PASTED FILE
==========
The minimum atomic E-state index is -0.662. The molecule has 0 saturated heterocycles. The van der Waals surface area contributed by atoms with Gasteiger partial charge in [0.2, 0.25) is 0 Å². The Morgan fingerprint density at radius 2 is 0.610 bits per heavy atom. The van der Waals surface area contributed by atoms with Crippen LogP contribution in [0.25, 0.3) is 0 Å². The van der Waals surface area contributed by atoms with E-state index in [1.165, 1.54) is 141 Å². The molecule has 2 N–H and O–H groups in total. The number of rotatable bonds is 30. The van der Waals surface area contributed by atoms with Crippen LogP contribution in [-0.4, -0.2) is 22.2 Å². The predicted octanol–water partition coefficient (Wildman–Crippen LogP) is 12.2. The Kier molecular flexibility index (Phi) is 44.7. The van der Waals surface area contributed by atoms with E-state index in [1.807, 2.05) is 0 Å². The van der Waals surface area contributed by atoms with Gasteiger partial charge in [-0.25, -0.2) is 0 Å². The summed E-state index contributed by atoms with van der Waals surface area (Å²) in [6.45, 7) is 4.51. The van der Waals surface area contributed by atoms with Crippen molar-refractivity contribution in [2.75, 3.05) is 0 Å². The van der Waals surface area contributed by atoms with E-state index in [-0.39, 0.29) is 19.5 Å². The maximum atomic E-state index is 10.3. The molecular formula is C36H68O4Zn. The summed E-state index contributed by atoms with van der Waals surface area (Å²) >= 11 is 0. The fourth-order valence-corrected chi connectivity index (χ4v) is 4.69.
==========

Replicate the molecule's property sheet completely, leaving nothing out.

The minimum atomic E-state index is -0.662. The molecule has 0 saturated heterocycles. The van der Waals surface area contributed by atoms with Gasteiger partial charge in [0.2, 0.25) is 0 Å². The Morgan fingerprint density at radius 2 is 0.610 bits per heavy atom. The van der Waals surface area contributed by atoms with Crippen LogP contribution in [0.25, 0.3) is 0 Å². The van der Waals surface area contributed by atoms with E-state index in [1.165, 1.54) is 141 Å². The molecule has 2 N–H and O–H groups in total. The number of rotatable bonds is 30. The van der Waals surface area contributed by atoms with Crippen LogP contribution in [-0.4, -0.2) is 22.2 Å². The predicted octanol–water partition coefficient (Wildman–Crippen LogP) is 12.2. The Kier molecular flexibility index (Phi) is 44.7. The van der Waals surface area contributed by atoms with E-state index in [1.807, 2.05) is 0 Å². The van der Waals surface area contributed by atoms with Gasteiger partial charge in [-0.25, -0.2) is 0 Å². The summed E-state index contributed by atoms with van der Waals surface area (Å²) in [6.45, 7) is 4.51. The van der Waals surface area contributed by atoms with Crippen molar-refractivity contribution in [2.75, 3.05) is 0 Å². The van der Waals surface area contributed by atoms with E-state index in [-0.39, 0.29) is 19.5 Å². The maximum atomic E-state index is 10.3. The molecular formula is C36H68O4Zn. The summed E-state index contributed by atoms with van der Waals surface area (Å²) >= 11 is 0. The fourth-order valence-corrected chi connectivity index (χ4v) is 4.69.